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Migrant Worker
3 December 2006


Roof

Pulper Weeds The is always plenty of work to do on a Kona coffee farm.  For the past months we've had a migrant worker living with us.  Hart is actually my brother-in-law and he's in the process of moving from Missouri to Colorado.  With a month between jobs, that was the perfect time for him to earn a little extra cash working on the farm.  I did my best to keep him busy, not easy because he is a fast and proficient worker.

We started with the barn's roof trusses on the morning he arrived.  The trusses themselves went on in a few hours but that was followed by days worth of installing all the bracing, more painting and finally installing all the roofing plastic.  There's only one small section of roof that isn't installed yet and that's the secret roof access hatch.  Shhh, don't tell anyone, I want to build that on my own when nobody is looking.

The barn has been a priority for so long that many of the farm chores were getting neglected.  Any time I was busy and Hart had a few minutes, he'd grab the weed eater or jump on the mower and find a neglected corner of the farm that needed some manicuring.  After a month of his hard work, the place looks more like a golf course now than a farm, I only hope I can keep it that way for awhile.

Dig1 It's also the height of the harvest season so no migrant worker can escape some time behind the coffee pulper.  I took full advantage of the help to pulp as much coffee as possible.  Unfortunately the good pulper isn't set up and working yet so everything had to be run through our little pulper.  It is much more labor intensive than the good pulper will eventually be.  A couple hours of picking out unpulped cherry is about as much as anybody can take in one sitting.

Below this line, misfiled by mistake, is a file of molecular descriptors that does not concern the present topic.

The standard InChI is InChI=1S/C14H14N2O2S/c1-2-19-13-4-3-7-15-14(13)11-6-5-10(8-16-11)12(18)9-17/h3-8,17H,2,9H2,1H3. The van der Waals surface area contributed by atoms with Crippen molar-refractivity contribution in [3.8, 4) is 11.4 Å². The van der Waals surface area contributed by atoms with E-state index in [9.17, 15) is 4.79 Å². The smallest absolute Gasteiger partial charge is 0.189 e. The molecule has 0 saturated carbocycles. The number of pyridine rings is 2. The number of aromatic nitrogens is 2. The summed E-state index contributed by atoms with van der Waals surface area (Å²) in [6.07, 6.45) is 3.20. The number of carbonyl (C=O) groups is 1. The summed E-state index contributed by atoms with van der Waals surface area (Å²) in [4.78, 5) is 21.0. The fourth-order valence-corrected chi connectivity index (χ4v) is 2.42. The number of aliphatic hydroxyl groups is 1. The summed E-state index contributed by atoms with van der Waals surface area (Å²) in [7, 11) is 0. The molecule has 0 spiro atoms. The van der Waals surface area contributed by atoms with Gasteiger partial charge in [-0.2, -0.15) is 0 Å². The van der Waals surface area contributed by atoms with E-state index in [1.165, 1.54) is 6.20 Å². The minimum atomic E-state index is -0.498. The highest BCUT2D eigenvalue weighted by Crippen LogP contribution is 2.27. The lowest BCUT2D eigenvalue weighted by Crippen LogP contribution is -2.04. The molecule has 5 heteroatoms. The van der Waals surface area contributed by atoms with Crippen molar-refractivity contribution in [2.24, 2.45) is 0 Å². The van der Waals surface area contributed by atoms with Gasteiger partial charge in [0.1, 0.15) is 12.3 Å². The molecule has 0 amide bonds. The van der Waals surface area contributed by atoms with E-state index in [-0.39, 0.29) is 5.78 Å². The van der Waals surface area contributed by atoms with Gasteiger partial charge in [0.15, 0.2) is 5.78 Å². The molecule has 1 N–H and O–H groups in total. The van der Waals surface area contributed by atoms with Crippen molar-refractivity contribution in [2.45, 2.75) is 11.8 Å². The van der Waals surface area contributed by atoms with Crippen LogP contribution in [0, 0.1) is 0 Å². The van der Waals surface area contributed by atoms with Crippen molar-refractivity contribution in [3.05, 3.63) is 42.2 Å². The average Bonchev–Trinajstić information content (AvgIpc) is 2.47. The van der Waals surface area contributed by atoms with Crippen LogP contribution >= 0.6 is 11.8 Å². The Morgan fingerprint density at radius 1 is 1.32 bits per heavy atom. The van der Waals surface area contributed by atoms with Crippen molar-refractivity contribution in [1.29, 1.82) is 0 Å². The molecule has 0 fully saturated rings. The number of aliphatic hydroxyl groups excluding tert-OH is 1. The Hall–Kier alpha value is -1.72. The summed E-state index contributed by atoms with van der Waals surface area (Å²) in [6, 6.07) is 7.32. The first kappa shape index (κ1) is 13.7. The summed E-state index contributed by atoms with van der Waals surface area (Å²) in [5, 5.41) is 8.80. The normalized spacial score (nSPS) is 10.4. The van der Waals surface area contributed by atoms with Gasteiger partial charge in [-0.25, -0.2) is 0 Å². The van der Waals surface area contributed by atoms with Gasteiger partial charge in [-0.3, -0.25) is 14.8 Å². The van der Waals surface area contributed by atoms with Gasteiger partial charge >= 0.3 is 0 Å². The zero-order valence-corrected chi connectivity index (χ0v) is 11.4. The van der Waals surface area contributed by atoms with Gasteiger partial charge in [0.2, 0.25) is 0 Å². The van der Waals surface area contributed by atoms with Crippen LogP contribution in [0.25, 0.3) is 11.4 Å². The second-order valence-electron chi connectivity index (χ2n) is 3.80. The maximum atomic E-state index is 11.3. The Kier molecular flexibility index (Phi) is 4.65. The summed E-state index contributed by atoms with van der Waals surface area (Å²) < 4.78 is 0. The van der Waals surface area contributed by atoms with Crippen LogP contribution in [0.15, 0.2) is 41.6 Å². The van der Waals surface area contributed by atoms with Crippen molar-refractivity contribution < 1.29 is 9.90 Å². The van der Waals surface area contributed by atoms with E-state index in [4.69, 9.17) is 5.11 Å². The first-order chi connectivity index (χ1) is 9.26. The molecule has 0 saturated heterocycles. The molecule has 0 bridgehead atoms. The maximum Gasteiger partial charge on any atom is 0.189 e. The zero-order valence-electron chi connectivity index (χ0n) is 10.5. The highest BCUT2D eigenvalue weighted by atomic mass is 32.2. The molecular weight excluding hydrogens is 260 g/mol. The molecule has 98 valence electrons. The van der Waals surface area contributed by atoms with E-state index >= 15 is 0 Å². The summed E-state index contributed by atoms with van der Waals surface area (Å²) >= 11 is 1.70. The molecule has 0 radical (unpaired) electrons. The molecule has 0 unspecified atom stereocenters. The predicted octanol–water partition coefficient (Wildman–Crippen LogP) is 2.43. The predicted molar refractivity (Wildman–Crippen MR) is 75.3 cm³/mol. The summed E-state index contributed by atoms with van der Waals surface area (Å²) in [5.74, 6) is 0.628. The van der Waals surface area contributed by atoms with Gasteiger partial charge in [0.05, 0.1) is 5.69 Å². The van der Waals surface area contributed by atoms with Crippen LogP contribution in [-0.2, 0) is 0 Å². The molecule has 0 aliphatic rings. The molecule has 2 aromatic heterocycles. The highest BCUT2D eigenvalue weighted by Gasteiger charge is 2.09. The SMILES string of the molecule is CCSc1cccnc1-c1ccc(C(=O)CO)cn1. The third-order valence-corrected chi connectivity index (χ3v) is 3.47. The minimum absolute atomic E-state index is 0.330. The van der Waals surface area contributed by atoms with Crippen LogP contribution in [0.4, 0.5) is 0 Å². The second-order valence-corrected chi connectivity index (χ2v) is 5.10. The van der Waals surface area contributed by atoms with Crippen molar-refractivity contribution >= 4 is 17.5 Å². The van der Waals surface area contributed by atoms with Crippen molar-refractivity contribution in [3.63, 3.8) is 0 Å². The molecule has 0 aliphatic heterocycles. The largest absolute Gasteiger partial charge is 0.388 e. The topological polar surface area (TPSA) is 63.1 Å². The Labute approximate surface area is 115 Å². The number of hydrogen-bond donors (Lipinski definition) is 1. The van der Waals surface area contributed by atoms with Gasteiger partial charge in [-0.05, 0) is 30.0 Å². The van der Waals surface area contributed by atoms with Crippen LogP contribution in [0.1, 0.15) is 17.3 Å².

Cement Of course there's always plenty of digging to be done too.  I've made unsuspecting visitors dig so you can bet that paid labor would get to know the rocky ground we have here in Kona.  The first digging exercise was leveling out an area for a retaining wall and footing for the barn stairs.  It wasn't a huge amount of digging but still enough for a blister or two.  The second major digging job was spreading mulch.  We could use the tractor to fill the trailer but shoveling the mulch back out of the trailer had to be done by hand.  We filled and emptied that trailer at least a half dozen times before finally calling it a day.

Other work we did include finishing a rock wall, building a mailbox, installing a water trough for the goats, fixing the electric fence, pruning some macadamia nut trees, fertilizing all the fields, installing some window blinds, and cleaning up so everything looked good for farm tours.  Of course you can't forget all the little daily tasks such as walking the goats to and from their pen.  We did manage to find some time for playing and relaxing.  Those pictures will have to wait until next week's post.

Goats




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